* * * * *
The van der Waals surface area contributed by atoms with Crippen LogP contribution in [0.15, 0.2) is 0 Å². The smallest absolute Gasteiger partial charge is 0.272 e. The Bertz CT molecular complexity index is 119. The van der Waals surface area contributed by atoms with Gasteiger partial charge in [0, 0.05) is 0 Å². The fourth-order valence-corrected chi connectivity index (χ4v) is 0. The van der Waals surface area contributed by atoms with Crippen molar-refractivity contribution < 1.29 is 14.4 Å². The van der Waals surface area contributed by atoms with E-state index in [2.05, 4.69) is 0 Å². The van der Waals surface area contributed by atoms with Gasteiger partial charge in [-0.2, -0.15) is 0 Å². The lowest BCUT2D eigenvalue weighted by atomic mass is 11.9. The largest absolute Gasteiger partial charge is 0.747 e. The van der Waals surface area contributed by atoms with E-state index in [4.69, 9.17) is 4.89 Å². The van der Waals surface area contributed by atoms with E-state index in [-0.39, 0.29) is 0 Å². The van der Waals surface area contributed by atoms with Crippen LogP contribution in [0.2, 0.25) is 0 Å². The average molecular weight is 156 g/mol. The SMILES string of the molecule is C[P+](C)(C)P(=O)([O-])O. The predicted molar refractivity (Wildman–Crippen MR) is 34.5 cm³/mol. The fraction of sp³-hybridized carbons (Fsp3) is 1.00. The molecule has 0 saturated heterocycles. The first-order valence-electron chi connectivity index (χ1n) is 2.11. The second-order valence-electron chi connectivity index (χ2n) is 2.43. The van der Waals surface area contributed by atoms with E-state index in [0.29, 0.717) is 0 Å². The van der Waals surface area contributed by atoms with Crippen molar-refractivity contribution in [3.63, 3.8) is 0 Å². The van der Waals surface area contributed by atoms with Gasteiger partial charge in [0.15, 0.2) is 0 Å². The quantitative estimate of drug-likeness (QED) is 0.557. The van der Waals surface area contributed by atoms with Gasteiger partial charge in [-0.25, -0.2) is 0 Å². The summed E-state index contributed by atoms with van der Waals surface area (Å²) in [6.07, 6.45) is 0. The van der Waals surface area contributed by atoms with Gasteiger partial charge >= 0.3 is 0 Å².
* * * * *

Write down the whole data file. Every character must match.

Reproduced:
The van der Waals surface area contributed by atoms with Crippen LogP contribution in [0.15, 0.2) is 0 Å². The smallest absolute Gasteiger partial charge is 0.272 e. The Bertz CT molecular complexity index is 119. The van der Waals surface area contributed by atoms with Gasteiger partial charge in [0, 0.05) is 0 Å². The fourth-order valence-corrected chi connectivity index (χ4v) is 0. The van der Waals surface area contributed by atoms with Crippen molar-refractivity contribution < 1.29 is 14.4 Å². The van der Waals surface area contributed by atoms with E-state index in [2.05, 4.69) is 0 Å². The van der Waals surface area contributed by atoms with Gasteiger partial charge in [-0.2, -0.15) is 0 Å². The lowest BCUT2D eigenvalue weighted by atomic mass is 11.9. The largest absolute Gasteiger partial charge is 0.747 e. The van der Waals surface area contributed by atoms with E-state index in [4.69, 9.17) is 4.89 Å². The van der Waals surface area contributed by atoms with E-state index in [-0.39, 0.29) is 0 Å². The van der Waals surface area contributed by atoms with Crippen LogP contribution in [0.2, 0.25) is 0 Å². The average molecular weight is 156 g/mol. The SMILES string of the molecule is C[P+](C)(C)P(=O)([O-])O. The predicted molar refractivity (Wildman–Crippen MR) is 34.5 cm³/mol. The fraction of sp³-hybridized carbons (Fsp3) is 1.00. The molecule has 0 saturated heterocycles. The first-order valence-electron chi connectivity index (χ1n) is 2.11. The second-order valence-electron chi connectivity index (χ2n) is 2.43. The van der Waals surface area contributed by atoms with E-state index in [0.29, 0.717) is 0 Å². The van der Waals surface area contributed by atoms with Crippen molar-refractivity contribution in [3.63, 3.8) is 0 Å². The van der Waals surface area contributed by atoms with Gasteiger partial charge in [0.15, 0.2) is 0 Å². The quantitative estimate of drug-likeness (QED) is 0.557. The van der Waals surface area contributed by atoms with Gasteiger partial charge in [-0.25, -0.2) is 0 Å². The summed E-state index contributed by atoms with van der Waals surface area (Å²) in [6.07, 6.45) is 0. The van der Waals surface area contributed by atoms with Gasteiger partial charge >= 0.3 is 0 Å².